Not happy.
Things were no better on my daily "walks" to the local park and back. I wasn't allowed off the lead and was cross and bored. Tempers flared on only my second outing.


I trudged along the pavement beside the young girl, treating all I encountered with supreme indifference. Approaching us was a fellow accompanied by a cheerful-looking Alsatian. The girl seemed to have a passing acquaintance with the man and stopped to chat with him. He seemed interested in my presence at her side and made a number of enquiries. His Alsatian trotted up to me and greeted me affably:

"Alright, mate? How's it sniffing?"

I ignored him, angry at his informal address. Didn't he know who I was? The upstart then had the audacity to begin sniffing at me.

"Not seen you 'round here before." continued the ghastly nonentity before me. "Nice to meet you."

I could bear it no longer.

"WHO do you think you are?!" I demanded angrily. I received only a startled look in response. "You will bow and request permission before you address me!"

"Eh?" queried the bemused Alsatian.

"I am CAPTAIN!" I announced - as if I needed any introduction!!

The Alsatian's silent look of puzzlement confirmed that he had either never heard of me (ha!), or had forgotten any previous reference to me. "Pack leader," I announced angrily. "Kipper's chosen successor! And you WILL bow before me!"

The Alsatian shook his head and sighed. At that moment, his human having finished his chat with the girl, the pair moved off.

"Arrogant d*ckhead." muttered the Alsatian, as he passed me. That was it. I lost my temper. I leapt at him, fangs bared, managing a complete, lead-tangling, back-flip as I launched myself at his throat. He put up a good fight and we collapsed onto the grass beside the path in a frenzied heap of teeth and fur.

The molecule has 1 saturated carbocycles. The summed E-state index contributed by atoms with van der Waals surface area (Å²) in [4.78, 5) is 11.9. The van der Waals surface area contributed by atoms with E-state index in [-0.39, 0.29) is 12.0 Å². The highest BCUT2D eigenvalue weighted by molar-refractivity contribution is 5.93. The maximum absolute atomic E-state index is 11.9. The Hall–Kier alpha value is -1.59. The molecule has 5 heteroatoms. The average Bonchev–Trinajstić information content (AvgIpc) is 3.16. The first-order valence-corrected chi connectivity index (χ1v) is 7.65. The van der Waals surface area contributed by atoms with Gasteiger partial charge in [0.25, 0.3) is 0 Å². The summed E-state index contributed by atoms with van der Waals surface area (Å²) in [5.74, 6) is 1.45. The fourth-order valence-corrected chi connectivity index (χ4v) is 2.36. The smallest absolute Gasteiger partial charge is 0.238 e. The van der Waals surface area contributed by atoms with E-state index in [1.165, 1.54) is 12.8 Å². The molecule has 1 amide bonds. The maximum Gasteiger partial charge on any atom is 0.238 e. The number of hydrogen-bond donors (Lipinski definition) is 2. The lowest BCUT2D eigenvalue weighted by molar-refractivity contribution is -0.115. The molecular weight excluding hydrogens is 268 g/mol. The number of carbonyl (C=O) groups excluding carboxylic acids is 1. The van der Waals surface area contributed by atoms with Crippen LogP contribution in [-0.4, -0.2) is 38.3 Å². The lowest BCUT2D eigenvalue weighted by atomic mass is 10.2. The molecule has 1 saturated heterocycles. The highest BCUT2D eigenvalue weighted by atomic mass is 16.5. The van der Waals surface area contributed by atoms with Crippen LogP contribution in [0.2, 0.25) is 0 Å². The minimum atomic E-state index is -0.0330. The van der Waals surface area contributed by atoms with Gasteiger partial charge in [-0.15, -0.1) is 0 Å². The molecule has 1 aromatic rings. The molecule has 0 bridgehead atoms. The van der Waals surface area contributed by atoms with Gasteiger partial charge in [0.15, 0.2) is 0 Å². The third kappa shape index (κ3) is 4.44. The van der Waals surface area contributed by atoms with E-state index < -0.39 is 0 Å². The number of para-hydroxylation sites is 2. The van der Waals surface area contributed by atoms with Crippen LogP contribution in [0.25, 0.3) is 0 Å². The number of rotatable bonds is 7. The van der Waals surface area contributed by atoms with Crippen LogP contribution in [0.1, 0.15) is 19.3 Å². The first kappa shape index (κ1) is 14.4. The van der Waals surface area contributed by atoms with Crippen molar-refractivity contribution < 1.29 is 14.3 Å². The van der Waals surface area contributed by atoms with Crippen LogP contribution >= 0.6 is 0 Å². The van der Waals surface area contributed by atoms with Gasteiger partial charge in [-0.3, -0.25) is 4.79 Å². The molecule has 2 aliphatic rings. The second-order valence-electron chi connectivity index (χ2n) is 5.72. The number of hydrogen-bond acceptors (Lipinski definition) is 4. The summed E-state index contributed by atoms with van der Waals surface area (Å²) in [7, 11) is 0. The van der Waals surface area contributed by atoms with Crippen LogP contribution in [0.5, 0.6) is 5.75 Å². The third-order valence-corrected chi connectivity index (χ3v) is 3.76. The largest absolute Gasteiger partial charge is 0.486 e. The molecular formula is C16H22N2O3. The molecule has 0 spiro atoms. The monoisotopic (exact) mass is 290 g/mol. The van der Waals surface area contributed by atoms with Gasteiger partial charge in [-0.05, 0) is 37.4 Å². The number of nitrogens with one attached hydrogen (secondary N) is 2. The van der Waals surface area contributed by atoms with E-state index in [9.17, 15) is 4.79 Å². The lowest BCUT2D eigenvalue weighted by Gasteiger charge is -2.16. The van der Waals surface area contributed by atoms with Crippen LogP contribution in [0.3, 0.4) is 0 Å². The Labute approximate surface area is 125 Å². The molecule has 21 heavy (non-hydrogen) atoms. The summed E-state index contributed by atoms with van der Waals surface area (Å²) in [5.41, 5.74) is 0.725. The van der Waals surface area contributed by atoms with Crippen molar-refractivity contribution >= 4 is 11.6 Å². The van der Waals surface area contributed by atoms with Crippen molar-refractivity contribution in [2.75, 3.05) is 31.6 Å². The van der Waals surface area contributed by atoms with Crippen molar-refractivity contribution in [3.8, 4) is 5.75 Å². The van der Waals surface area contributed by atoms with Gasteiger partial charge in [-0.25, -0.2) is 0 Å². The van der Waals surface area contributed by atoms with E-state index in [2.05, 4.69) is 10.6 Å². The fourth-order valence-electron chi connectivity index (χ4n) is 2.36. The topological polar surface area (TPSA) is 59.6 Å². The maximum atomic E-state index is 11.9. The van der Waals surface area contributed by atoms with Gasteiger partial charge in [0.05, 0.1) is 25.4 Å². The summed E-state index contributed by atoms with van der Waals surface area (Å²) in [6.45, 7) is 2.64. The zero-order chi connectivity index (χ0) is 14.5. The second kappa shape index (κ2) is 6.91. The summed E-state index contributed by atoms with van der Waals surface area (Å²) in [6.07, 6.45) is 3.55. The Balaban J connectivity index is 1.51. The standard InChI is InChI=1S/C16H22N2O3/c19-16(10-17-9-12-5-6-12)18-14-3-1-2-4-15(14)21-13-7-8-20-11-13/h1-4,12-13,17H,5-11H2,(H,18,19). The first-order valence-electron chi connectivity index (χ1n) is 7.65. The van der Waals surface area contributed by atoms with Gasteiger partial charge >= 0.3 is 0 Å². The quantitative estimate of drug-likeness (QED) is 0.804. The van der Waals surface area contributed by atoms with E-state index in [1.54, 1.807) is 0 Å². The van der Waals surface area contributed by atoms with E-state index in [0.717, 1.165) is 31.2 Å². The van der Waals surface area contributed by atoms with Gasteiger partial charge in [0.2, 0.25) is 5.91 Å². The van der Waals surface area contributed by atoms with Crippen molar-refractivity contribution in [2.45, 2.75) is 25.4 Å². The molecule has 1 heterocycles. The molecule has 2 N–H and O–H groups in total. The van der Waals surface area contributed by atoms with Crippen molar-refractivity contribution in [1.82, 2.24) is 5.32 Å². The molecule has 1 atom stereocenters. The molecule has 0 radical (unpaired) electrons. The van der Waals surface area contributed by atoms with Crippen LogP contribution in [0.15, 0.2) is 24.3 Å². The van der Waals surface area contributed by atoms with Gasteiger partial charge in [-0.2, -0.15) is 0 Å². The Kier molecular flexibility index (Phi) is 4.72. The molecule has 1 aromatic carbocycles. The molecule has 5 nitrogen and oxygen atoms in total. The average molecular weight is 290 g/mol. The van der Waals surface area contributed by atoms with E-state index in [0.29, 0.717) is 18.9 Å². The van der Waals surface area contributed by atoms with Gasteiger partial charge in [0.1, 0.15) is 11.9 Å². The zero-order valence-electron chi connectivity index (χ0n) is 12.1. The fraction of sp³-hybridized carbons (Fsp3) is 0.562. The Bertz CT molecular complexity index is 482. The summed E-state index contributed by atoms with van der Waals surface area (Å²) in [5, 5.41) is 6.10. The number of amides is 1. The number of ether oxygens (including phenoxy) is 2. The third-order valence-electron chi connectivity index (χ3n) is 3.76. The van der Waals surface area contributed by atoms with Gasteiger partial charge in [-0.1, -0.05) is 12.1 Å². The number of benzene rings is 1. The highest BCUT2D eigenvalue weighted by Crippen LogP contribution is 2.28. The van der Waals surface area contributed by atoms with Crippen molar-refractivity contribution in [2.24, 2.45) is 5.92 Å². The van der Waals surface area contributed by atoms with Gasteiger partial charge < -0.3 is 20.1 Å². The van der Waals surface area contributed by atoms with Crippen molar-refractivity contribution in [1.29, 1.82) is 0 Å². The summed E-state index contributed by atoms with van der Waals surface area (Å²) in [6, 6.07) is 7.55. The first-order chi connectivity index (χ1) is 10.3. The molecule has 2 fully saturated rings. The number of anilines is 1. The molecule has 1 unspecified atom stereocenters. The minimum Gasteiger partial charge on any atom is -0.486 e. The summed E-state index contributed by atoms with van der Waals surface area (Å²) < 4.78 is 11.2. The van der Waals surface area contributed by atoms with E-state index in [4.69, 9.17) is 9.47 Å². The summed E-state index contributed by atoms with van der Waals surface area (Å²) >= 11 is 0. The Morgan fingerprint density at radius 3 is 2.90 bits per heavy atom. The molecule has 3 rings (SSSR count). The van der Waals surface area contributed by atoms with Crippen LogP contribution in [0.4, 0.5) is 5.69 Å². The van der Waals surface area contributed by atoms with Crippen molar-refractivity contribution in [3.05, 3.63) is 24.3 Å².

All of a sudden, I felt a sharp sting on my rump. The girl had spanked me! ME!! I turned my fury on her, but she was too quick for me and pinned me to the ground, holding me down as I bucked, snarling and swearing. Eventually, I exhausted myself and lay, panting and silent. The young lady began to apologise profusely to the man and the Alsatian. The man reacted with good-natured amusement and proceeded to continue on his walk, my protagonist striding confidently alongside him. He only glanced back at me to give a disdainful shake of his head. Once they were out of snapping distance, the girl released the pressure on my ribcage and I jumped up.

"What the h*ll were you playing at, Jasper?!" she demanded angrily. "That dog was only being friendly! And don't you dare, ever, threaten ME again. Alright?"

"Captain." I grunted sullenly. I would have continued - but at that point the girl noticed that I had lost my brand-new golden collar-tag in the fight. Not good, apparently, as it had been a gift from her parents. We returned to the site many, many times over the ensuing weeks - but we never did find that tag. The girl's parents were, as she had predicted, livid. I cared not.

The episode bore unfortunate and unpalatable fruit. A few days later, words were uttered by the young girl which no canine ever wishes to hear.

And those words were: "dog", "training" and “classes”.

Oh NO...

There would be consequences of that decision, I can tell you now...

 
Good night.